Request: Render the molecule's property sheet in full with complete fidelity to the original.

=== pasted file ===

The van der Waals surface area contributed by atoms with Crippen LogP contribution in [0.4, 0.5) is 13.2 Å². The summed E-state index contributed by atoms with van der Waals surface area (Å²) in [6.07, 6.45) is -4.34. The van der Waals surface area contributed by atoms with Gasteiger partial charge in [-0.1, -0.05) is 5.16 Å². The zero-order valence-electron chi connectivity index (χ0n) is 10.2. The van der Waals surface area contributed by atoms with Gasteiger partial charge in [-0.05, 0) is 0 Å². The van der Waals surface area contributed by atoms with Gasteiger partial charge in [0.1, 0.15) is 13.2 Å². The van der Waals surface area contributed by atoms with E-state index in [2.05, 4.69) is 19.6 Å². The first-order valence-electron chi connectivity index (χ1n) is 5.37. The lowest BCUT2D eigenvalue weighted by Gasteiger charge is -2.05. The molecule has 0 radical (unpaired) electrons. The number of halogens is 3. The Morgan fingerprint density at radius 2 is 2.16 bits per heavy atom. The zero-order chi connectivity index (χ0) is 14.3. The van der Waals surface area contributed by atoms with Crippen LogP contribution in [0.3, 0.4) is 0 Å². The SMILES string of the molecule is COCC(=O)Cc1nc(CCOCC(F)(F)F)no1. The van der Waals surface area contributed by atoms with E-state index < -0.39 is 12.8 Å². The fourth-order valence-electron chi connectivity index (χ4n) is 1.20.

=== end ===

The van der Waals surface area contributed by atoms with Crippen LogP contribution in [0.4, 0.5) is 13.2 Å². The summed E-state index contributed by atoms with van der Waals surface area (Å²) in [6.07, 6.45) is -4.34. The van der Waals surface area contributed by atoms with Gasteiger partial charge in [-0.1, -0.05) is 5.16 Å². The zero-order valence-electron chi connectivity index (χ0n) is 10.2. The van der Waals surface area contributed by atoms with Gasteiger partial charge in [-0.05, 0) is 0 Å². The van der Waals surface area contributed by atoms with Gasteiger partial charge in [0.1, 0.15) is 13.2 Å². The van der Waals surface area contributed by atoms with E-state index in [2.05, 4.69) is 19.6 Å². The first-order valence-electron chi connectivity index (χ1n) is 5.37. The lowest BCUT2D eigenvalue weighted by Gasteiger charge is -2.05. The molecule has 0 radical (unpaired) electrons. The number of halogens is 3. The Morgan fingerprint density at radius 2 is 2.16 bits per heavy atom. The zero-order chi connectivity index (χ0) is 14.3. The van der Waals surface area contributed by atoms with Crippen LogP contribution in [0.3, 0.4) is 0 Å². The SMILES string of the molecule is COCC(=O)Cc1nc(CCOCC(F)(F)F)no1. The van der Waals surface area contributed by atoms with E-state index < -0.39 is 12.8 Å². The fourth-order valence-electron chi connectivity index (χ4n) is 1.20.